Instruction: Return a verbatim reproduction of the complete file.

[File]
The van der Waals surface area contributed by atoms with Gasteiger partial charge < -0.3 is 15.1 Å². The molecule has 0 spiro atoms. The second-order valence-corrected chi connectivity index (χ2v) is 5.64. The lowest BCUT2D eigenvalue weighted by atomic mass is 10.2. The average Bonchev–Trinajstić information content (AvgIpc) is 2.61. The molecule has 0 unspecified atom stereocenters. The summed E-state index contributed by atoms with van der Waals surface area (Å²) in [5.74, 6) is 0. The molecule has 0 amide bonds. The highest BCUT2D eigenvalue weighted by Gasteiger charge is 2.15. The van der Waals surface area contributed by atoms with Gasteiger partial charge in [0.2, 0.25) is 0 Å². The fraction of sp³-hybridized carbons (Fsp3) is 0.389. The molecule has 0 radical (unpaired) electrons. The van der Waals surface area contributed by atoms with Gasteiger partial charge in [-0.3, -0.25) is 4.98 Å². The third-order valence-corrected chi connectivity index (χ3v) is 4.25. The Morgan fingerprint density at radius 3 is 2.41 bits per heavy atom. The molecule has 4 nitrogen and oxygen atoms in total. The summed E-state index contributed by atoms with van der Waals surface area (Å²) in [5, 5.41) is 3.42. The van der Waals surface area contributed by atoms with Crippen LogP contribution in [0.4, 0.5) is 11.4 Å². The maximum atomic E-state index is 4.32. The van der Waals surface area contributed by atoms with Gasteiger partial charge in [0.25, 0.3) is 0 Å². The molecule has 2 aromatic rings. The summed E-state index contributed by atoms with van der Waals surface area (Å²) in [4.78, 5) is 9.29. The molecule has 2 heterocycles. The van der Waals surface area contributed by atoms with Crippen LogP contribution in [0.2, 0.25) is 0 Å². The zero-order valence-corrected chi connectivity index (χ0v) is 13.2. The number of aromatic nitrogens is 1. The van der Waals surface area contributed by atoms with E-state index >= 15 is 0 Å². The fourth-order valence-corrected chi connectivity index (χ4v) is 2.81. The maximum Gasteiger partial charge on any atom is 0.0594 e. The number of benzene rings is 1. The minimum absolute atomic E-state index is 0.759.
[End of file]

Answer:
The van der Waals surface area contributed by atoms with Gasteiger partial charge < -0.3 is 15.1 Å². The molecule has 0 spiro atoms. The second-order valence-corrected chi connectivity index (χ2v) is 5.64. The lowest BCUT2D eigenvalue weighted by atomic mass is 10.2. The average Bonchev–Trinajstić information content (AvgIpc) is 2.61. The molecule has 0 unspecified atom stereocenters. The summed E-state index contributed by atoms with van der Waals surface area (Å²) in [5.74, 6) is 0. The molecule has 0 amide bonds. The highest BCUT2D eigenvalue weighted by Gasteiger charge is 2.15. The van der Waals surface area contributed by atoms with Gasteiger partial charge in [0.2, 0.25) is 0 Å². The fraction of sp³-hybridized carbons (Fsp3) is 0.389. The molecule has 0 radical (unpaired) electrons. The van der Waals surface area contributed by atoms with Gasteiger partial charge in [-0.3, -0.25) is 4.98 Å². The third-order valence-corrected chi connectivity index (χ3v) is 4.25. The Morgan fingerprint density at radius 3 is 2.41 bits per heavy atom. The molecule has 4 nitrogen and oxygen atoms in total. The summed E-state index contributed by atoms with van der Waals surface area (Å²) in [5, 5.41) is 3.42. The van der Waals surface area contributed by atoms with Crippen LogP contribution in [0.4, 0.5) is 11.4 Å². The maximum atomic E-state index is 4.32. The van der Waals surface area contributed by atoms with Gasteiger partial charge in [0.25, 0.3) is 0 Å². The molecule has 2 aromatic rings. The summed E-state index contributed by atoms with van der Waals surface area (Å²) in [4.78, 5) is 9.29. The molecule has 2 heterocycles. The van der Waals surface area contributed by atoms with Crippen LogP contribution in [0.2, 0.25) is 0 Å². The zero-order valence-corrected chi connectivity index (χ0v) is 13.2. The number of aromatic nitrogens is 1. The van der Waals surface area contributed by atoms with E-state index >= 15 is 0 Å². The fourth-order valence-corrected chi connectivity index (χ4v) is 2.81. The maximum Gasteiger partial charge on any atom is 0.0594 e. The number of benzene rings is 1. The minimum absolute atomic E-state index is 0.759.